The Cost of That 3rd Child

Fortunately, I beat the child-seat regulations, and was not forced to either limit my family size, nor buy a much more expensive car.

But, due to the new car-seat regulations, that lengthen the age at which a child may sit in a seat without having to be restrained in a car seat, many families experience adding to the size of their family as a FAR more expensive experience than they expected.

Current regulations on use of car seats, plus the lack of affordable options for cars with room for a third car seat, have forced parents to either flout the law, or leave one or more kids at home.

I remember the birth of my last child. After my husband picked me and the newb up, we drove to the house where our other two children were being watched.

There was only 4 years spanning the time of the first child’s birth, to the last one. Both of the older kids were restrained in regular seats. The youngest was the only one to be in a special seat (and, by the standards of today’s requirements, that newborn was woefully at risk).

Nonetheless, my husband drove carefully, and we arrived home safely.

Later that year, we drove to Florida with all the kids. Again, only the newest was in a car seat.

Today, that trip would NOT have been possible. We would have risked arrest, and potential loss of custody of all our children, for the “crime” of dangerous neglect.

I hate to think of what today’s current scolds would have thought of my own childhood, when we would sleep on long trips in the space above the back seat, in a recessed area. It was comfy. It allowed us to look at the stars. And there was no restriction on our flying towards the front window, in the event of a crash.

Of course, my Dad, a WWII combat veteran, drove like a little old lady, very carefully, and cognizant of the dangers on the roads. As did most parents. Then, the responsibility for the safety of children was squarely on the parents, not the government nannies.

Today, it’s estimated that car seat regulations save – at most – 54 kids a year. Worth it?

I’m skeptical of that stat. More kids than that are in cars driven by drunks, chem-heads, and generally idiotic/enraged drivers. Surely, SOME of those kids are the ones that die due to not being in car seats.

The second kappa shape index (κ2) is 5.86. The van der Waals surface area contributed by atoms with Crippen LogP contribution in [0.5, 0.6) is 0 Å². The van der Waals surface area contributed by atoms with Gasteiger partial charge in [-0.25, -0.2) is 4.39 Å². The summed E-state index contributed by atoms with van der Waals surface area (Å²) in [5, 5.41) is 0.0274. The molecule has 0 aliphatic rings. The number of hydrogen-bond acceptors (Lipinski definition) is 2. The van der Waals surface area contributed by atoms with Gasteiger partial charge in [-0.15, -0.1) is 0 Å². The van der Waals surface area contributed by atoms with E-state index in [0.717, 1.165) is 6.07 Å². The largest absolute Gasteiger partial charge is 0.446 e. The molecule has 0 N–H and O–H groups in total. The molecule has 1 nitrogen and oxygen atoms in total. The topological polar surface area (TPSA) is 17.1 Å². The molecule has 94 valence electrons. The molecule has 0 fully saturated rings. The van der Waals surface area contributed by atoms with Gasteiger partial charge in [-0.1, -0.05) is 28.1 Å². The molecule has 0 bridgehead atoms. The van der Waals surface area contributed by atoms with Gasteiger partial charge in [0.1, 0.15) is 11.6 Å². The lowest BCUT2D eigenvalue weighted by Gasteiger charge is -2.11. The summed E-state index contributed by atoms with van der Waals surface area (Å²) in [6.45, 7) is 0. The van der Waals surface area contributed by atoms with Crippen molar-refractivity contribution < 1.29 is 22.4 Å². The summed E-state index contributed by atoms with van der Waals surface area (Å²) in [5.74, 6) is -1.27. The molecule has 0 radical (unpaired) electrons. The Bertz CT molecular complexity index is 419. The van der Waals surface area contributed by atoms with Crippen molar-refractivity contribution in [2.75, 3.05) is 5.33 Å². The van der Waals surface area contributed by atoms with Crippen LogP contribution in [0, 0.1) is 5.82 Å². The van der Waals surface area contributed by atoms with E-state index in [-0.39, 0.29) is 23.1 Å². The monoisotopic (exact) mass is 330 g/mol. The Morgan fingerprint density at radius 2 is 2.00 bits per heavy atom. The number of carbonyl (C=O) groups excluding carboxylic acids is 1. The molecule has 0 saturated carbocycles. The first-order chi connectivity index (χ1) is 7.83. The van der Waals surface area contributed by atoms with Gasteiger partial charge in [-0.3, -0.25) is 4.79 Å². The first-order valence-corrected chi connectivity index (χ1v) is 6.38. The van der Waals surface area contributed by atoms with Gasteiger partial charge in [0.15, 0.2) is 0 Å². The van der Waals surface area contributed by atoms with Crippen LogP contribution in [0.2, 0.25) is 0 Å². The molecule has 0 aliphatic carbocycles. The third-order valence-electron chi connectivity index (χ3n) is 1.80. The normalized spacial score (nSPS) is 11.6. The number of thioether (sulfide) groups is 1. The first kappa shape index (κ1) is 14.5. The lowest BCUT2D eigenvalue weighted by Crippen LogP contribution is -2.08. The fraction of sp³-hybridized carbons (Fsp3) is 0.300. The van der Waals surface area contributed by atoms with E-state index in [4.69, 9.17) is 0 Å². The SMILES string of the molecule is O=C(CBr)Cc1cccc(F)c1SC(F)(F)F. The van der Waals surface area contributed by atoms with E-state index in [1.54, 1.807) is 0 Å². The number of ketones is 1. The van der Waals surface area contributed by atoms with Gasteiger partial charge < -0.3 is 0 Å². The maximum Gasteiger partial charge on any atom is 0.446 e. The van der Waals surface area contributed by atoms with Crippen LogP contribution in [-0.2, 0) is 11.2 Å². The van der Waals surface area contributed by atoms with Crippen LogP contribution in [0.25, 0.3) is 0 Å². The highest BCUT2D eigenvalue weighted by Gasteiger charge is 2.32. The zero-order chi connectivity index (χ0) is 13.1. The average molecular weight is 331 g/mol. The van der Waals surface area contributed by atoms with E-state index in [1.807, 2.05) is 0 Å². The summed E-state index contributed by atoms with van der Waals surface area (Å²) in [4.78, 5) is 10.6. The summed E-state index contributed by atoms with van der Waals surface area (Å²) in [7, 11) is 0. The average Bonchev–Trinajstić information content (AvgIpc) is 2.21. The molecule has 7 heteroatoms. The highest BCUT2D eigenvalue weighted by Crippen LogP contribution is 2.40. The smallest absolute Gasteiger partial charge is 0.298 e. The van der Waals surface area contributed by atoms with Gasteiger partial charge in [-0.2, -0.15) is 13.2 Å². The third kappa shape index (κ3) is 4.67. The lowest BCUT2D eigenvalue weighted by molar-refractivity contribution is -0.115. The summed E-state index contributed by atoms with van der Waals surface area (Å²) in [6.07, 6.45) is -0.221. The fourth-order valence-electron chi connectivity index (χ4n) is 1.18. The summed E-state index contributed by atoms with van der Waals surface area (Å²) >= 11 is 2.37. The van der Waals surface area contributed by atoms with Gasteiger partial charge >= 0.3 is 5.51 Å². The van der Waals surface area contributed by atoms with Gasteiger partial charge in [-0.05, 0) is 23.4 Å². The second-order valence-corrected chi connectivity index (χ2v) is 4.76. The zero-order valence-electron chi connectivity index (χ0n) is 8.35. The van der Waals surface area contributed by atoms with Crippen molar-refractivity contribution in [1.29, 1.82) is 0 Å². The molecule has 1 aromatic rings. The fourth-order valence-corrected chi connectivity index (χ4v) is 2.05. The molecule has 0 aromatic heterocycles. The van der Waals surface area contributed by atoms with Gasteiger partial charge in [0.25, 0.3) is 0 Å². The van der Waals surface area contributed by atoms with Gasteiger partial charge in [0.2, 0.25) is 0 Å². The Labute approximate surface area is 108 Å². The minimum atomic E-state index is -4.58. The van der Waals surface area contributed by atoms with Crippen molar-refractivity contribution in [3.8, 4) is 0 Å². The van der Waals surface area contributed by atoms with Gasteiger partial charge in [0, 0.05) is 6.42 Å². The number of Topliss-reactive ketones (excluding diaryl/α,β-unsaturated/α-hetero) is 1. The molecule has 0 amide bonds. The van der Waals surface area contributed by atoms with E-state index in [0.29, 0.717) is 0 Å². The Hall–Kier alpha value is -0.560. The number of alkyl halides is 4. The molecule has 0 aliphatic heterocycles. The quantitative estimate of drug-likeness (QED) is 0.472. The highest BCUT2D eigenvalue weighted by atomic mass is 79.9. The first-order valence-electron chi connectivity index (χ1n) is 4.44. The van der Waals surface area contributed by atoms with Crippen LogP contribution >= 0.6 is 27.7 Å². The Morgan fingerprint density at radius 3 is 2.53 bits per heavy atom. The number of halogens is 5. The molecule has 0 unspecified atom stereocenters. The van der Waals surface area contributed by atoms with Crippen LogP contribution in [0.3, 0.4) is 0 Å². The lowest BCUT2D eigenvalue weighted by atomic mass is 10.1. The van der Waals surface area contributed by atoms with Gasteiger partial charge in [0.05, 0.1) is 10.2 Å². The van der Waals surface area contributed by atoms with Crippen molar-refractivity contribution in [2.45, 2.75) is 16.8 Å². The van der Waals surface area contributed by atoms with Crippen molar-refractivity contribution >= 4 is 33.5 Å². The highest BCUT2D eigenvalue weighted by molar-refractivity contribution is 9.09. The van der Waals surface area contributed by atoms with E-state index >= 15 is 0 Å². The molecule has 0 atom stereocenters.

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    • Mark on July 12, 2023 at 12:16 PM

    My daughter in law is expecting twins.  They now have 8 children; the oldest is 12. Their full sized van is now too small.  I’m certain we don’t need to be as irreverent regarding safety as the Titan builder, but we have to find a reasonable balance. 

      • Mr Transit on July 14, 2023 at 2:48 PM

      WOW! That’s got to be quite a handful! Only have six myself, and we’re done. If they are indeed looking for a new vehicle, I’d highly recommend a Ford Transit 350 mid-roof 15 passenger van. The mid-roof makes it WAY easier to get to the rear rows to buckle up kids and help them open snacks or whatever. The mid-roof can also make it through a Chik-fil-a (and other) drive-through if they do that sort of thing. Take out the “jump seat” just inside the sliding door and it is even easier to get to the rear rows. We purchased a used one a while back; easy to drive and decent on gas with even the base engine (average about 17 mpg mixed city/highway). I like the base engine due to its simplicity over the other options. We have put boosters and carseats side by side in it without issue since each seat is large enough for a full-sized man. A used, lower mile, example can generally be had for not too much money either; new is another story as with all new vehicles.

  1. Used school buses of the type driven by after school pickup might work.

  2. And, congratulations!

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